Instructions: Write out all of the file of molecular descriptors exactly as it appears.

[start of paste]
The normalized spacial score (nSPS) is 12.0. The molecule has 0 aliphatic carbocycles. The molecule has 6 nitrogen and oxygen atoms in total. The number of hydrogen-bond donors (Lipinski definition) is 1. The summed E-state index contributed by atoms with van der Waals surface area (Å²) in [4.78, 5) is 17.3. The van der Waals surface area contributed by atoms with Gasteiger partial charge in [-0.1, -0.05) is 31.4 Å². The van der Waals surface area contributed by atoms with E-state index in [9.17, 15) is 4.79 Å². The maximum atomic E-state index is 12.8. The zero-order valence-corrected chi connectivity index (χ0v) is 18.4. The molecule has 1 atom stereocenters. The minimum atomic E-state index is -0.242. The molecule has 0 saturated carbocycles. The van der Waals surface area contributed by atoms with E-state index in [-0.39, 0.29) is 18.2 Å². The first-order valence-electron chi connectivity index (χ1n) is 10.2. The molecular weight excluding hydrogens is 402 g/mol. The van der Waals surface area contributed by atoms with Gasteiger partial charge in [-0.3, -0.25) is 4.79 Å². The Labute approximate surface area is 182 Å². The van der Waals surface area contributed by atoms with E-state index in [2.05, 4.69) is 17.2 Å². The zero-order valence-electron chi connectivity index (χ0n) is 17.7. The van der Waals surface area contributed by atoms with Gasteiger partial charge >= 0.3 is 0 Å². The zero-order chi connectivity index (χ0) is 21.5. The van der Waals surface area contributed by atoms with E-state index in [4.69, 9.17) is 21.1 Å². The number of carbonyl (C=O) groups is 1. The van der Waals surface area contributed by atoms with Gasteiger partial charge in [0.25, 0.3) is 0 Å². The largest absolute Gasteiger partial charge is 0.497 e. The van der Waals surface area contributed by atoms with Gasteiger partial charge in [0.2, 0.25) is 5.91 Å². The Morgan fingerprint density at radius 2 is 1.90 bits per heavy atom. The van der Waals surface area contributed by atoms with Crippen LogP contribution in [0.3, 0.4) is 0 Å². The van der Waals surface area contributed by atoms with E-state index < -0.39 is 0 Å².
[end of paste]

The normalized spacial score (nSPS) is 12.0. The molecule has 0 aliphatic carbocycles. The molecule has 6 nitrogen and oxygen atoms in total. The number of hydrogen-bond donors (Lipinski definition) is 1. The summed E-state index contributed by atoms with van der Waals surface area (Å²) in [4.78, 5) is 17.3. The van der Waals surface area contributed by atoms with Gasteiger partial charge in [-0.1, -0.05) is 31.4 Å². The van der Waals surface area contributed by atoms with E-state index in [9.17, 15) is 4.79 Å². The maximum atomic E-state index is 12.8. The zero-order valence-corrected chi connectivity index (χ0v) is 18.4. The molecule has 1 atom stereocenters. The minimum atomic E-state index is -0.242. The molecule has 0 saturated carbocycles. The van der Waals surface area contributed by atoms with E-state index in [-0.39, 0.29) is 18.2 Å². The first-order valence-electron chi connectivity index (χ1n) is 10.2. The molecular weight excluding hydrogens is 402 g/mol. The van der Waals surface area contributed by atoms with Gasteiger partial charge in [-0.3, -0.25) is 4.79 Å². The Labute approximate surface area is 182 Å². The van der Waals surface area contributed by atoms with E-state index in [2.05, 4.69) is 17.2 Å². The zero-order valence-electron chi connectivity index (χ0n) is 17.7. The van der Waals surface area contributed by atoms with Gasteiger partial charge >= 0.3 is 0 Å². The zero-order chi connectivity index (χ0) is 21.5. The van der Waals surface area contributed by atoms with E-state index in [4.69, 9.17) is 21.1 Å². The number of carbonyl (C=O) groups is 1. The van der Waals surface area contributed by atoms with Gasteiger partial charge in [0.25, 0.3) is 0 Å². The largest absolute Gasteiger partial charge is 0.497 e. The van der Waals surface area contributed by atoms with Gasteiger partial charge in [0.2, 0.25) is 5.91 Å². The Morgan fingerprint density at radius 2 is 1.90 bits per heavy atom. The van der Waals surface area contributed by atoms with Crippen LogP contribution in [0.3, 0.4) is 0 Å². The van der Waals surface area contributed by atoms with E-state index < -0.39 is 0 Å².